The Telegraph
 
 
IN TODAY'S PAPER
CITY NEWSLINES
 
 
ARCHIVES
Since 1st March, 1999
 
THE TELEGRAPH
 
 
Email This PagePrint This Page
Two more software parks come to Bengal

Calcutta, Sept. 8: The West Bengal government today signed an agreement with the Software Technology Parks of India (STPI) under which the latter will set up its units at Durgapur and Kharagpur.

The memorandum of understanding was signed by STPI director general S. N. Zindal, and state IT secretary D. P. Patra in the presence of Union communications and IT minister Pramod Mahajan and state IT minister Manabendra Mukherjee.

Speaking on the occasion, Mahajan said the MoU was “a small but firm step to bring the IT revolution to Bengal”. He added a time-bound programme was essential to ensure implementation of both projects.

Responding to this, Mukherjee assured him that the infrastructure for both STPIs would be completed by March next year. The government has already allotted three acres of land at Kharagpur and transferred Rs 1 crore as grant-in-aid to the STPI. The three-acre plot at Durgapur is awaiting approval from the Asansol Durgapur Development Authority.

“Though there are 37 STPIs, they are not distributed evenly throughout the country. It is our endeavour to set up a software park in every state, except the smaller north-eastern regions,” said Mahajan. “With the two units at Kharagpur and Durgapur, Bengal will move into the bracket of states with more than one unit.”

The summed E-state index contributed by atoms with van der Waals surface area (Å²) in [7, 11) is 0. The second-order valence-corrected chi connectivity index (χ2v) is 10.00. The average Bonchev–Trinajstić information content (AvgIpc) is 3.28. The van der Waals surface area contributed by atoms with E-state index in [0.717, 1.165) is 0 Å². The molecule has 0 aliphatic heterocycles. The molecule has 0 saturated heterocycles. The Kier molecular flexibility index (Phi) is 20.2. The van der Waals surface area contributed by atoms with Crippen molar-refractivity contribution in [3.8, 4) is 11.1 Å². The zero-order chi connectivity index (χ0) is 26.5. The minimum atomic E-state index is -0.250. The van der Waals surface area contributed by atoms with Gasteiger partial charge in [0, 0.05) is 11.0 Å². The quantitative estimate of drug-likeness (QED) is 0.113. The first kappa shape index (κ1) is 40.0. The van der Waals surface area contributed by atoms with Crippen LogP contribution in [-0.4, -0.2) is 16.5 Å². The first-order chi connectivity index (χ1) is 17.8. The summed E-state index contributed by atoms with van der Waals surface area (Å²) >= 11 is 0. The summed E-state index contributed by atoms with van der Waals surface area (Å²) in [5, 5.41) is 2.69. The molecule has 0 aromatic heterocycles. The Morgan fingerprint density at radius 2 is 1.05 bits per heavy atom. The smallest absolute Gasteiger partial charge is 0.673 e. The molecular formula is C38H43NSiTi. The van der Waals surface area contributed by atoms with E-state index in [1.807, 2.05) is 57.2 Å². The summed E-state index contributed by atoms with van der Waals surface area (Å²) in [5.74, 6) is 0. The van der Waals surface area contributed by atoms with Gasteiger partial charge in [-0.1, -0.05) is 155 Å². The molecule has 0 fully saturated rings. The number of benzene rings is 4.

The state currently has one STP, which is under the West Bengal Electronics Industry Development Corporation.

Calcutta also offers excellent connectivity to investors who set up shop in the STPI units. The city now offers 580 mbps of bandwidth..

Infotech for all

Mahajan said despite the IT industry reaching the $ 5-billion mark last year, it still has a long way to go. By 2020, both hardware and software are expected to reach the $ 100-billion mark each. “The IT revolution is confined to the English-speaking segment of society. To bring in a total revolution, it is necessary that software is made available in regional languages to reach out to the masses,” he said. Today, despite the quantum leaps made by industry, it constitutes a mere 2 per cent of the global IT industry.

Mahajan added that industry has reached a saturation point, especially in the southern states.

Speaking on the cellular service providers, the minister said private players need to move into less prospective regions. Promising to deliver cellular coverage to the entire country by 2005, he added, “Every district headquarter will be connected by CellOne (BSNL’s mobile service) by March 2003. We will extend the WLL service to cover the tehsils.”

Top
Email This PagePrint This Page